Obama seems determined to try to prove he's a real player in the so-called "war on terror" by focusing on Afghanistan, but things are not going well there. As Anne Applebaum pointed out before the Aug. 20 presidential election, the important thing was that the result should appear legitimate. But that's not happening. Turnout was low, hardly any women voted, counting is going slowly, and there are credible allegations of election fraud by both the major candidates -- about 700 complaints an independent international monitoring body considers worthy of serious investigation. So far Karzai hasn't gotten the 50% he'll need to avoid a runoff. The government is still corrupt, no matter who wins.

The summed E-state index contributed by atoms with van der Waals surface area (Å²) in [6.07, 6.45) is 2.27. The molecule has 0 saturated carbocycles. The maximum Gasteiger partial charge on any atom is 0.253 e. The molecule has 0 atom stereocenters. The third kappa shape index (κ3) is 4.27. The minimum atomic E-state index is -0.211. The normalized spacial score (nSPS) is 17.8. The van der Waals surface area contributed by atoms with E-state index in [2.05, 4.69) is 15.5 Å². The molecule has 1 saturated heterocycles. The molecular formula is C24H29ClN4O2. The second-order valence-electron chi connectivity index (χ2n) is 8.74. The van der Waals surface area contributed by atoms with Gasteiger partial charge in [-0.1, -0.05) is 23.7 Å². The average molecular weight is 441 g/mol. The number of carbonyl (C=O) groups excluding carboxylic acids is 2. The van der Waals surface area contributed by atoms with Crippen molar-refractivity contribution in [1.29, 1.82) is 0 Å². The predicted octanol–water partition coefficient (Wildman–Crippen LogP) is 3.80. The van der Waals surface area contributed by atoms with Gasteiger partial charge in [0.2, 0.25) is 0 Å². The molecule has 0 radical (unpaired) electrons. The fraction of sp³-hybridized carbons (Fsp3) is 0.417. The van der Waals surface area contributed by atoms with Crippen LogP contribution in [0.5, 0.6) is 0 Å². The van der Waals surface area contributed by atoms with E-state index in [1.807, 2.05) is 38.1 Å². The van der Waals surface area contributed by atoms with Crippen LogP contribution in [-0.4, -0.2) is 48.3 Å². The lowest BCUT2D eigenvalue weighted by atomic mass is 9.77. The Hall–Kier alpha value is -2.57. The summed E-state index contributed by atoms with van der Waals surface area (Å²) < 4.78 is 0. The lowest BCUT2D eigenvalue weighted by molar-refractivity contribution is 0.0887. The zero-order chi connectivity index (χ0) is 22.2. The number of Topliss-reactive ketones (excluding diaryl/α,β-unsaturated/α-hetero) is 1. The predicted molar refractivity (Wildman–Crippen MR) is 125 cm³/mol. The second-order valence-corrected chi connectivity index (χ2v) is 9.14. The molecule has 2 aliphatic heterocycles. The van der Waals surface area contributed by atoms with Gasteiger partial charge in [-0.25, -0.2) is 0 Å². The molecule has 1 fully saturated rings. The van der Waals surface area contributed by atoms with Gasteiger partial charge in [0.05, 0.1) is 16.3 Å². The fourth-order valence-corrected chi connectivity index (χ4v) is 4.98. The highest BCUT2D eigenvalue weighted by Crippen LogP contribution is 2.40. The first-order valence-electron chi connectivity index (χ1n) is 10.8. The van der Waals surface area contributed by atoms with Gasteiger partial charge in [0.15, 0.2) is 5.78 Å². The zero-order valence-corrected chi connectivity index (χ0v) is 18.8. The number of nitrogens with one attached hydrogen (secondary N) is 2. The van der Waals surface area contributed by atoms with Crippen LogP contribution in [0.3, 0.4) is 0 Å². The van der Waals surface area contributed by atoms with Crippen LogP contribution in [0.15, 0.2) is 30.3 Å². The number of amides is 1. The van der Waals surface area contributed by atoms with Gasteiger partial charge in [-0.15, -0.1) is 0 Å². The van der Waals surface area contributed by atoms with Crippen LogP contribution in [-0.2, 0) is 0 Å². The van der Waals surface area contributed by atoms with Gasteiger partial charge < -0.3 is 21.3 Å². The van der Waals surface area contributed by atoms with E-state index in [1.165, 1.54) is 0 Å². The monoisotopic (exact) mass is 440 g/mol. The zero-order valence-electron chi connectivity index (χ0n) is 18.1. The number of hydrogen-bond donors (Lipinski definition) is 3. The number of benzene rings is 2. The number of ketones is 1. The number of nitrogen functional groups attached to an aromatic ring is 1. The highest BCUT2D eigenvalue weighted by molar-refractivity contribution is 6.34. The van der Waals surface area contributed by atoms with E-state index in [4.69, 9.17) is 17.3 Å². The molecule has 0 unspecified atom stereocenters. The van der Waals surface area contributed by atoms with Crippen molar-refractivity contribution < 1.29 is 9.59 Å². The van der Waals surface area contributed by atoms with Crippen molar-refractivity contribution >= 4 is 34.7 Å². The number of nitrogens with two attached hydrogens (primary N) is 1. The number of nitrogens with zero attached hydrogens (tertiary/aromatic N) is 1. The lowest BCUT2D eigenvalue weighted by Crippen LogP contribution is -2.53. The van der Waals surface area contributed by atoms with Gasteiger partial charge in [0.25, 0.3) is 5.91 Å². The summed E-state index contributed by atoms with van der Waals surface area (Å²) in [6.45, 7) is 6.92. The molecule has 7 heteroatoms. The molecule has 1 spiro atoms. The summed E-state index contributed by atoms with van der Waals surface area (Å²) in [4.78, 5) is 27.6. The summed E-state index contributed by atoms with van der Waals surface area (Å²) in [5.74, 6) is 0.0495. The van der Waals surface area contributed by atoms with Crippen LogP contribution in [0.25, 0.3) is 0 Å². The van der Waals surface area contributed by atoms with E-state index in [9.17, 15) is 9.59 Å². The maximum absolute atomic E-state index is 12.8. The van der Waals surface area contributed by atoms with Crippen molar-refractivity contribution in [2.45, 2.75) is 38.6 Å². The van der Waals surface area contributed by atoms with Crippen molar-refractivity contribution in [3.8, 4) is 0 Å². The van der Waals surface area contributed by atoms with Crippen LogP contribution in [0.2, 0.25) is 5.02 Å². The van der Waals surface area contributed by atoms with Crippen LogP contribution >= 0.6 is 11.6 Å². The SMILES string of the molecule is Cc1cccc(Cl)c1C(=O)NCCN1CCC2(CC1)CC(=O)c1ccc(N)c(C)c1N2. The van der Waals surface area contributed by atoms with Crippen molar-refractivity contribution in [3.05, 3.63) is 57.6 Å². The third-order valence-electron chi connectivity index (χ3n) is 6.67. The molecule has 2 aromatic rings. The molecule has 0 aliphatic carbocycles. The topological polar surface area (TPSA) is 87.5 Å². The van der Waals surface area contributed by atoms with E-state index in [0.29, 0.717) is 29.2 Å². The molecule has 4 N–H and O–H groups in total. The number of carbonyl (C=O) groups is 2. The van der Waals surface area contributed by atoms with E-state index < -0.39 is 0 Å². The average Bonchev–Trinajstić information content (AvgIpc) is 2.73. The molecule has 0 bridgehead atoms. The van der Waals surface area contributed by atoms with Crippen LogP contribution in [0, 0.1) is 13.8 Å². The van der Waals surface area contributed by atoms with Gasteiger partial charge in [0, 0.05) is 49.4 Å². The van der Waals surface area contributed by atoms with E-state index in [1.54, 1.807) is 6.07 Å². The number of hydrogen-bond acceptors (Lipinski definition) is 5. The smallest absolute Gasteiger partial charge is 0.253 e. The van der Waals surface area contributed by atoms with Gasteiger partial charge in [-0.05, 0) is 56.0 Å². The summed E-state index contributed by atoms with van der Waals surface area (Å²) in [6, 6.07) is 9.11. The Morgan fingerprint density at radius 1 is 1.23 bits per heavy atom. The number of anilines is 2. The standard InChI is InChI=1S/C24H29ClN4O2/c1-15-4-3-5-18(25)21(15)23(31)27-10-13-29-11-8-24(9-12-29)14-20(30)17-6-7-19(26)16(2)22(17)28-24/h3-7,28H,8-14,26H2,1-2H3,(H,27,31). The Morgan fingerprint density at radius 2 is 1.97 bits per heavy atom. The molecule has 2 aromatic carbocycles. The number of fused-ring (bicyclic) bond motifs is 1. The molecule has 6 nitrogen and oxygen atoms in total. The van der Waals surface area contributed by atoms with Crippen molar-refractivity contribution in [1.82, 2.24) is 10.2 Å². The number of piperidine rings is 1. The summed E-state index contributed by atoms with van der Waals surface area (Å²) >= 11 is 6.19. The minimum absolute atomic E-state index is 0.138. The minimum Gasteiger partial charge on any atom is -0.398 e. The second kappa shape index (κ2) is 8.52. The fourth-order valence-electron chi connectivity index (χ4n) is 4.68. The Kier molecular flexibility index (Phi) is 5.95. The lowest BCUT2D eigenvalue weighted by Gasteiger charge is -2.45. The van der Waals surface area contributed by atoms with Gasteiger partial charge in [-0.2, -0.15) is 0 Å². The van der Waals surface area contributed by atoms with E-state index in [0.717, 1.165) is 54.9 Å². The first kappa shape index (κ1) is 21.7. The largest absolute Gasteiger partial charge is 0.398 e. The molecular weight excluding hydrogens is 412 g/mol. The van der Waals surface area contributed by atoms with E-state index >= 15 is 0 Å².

Meanwhile Gen. Stanley McChrystal, the top US military commander in Afghanistan, is turning in his report on strategy today, and while it hasn't been made public, the leaks so far suggest he'll call for a radical new strategy and (eventually) more U.S. troops. It's said he'll shift the emphasis from forays into Taliban strongholds to guarding cities and building up the Afghan government -- but it will be at least three years before Afghan security forces can handle the situation themselves. Meanwhile 51% of Americans and 70% of Democrats think the war isn't worth fighting. It's a potentially huge problem for Obama.
As I've written before, if the goal is to eliminate al-Qaida capabilities in Afghanistan, that's already done; al-Qaida is in Pakistan. So we should end military activities in Afghanistan and focus on an al-Qaida that had been notably weakened but may be stronger now in reaction to hyperactive US activity in the region. But Obama seems determined to prove he's tough in a country that is probably more challenging for outside forces than Iraq.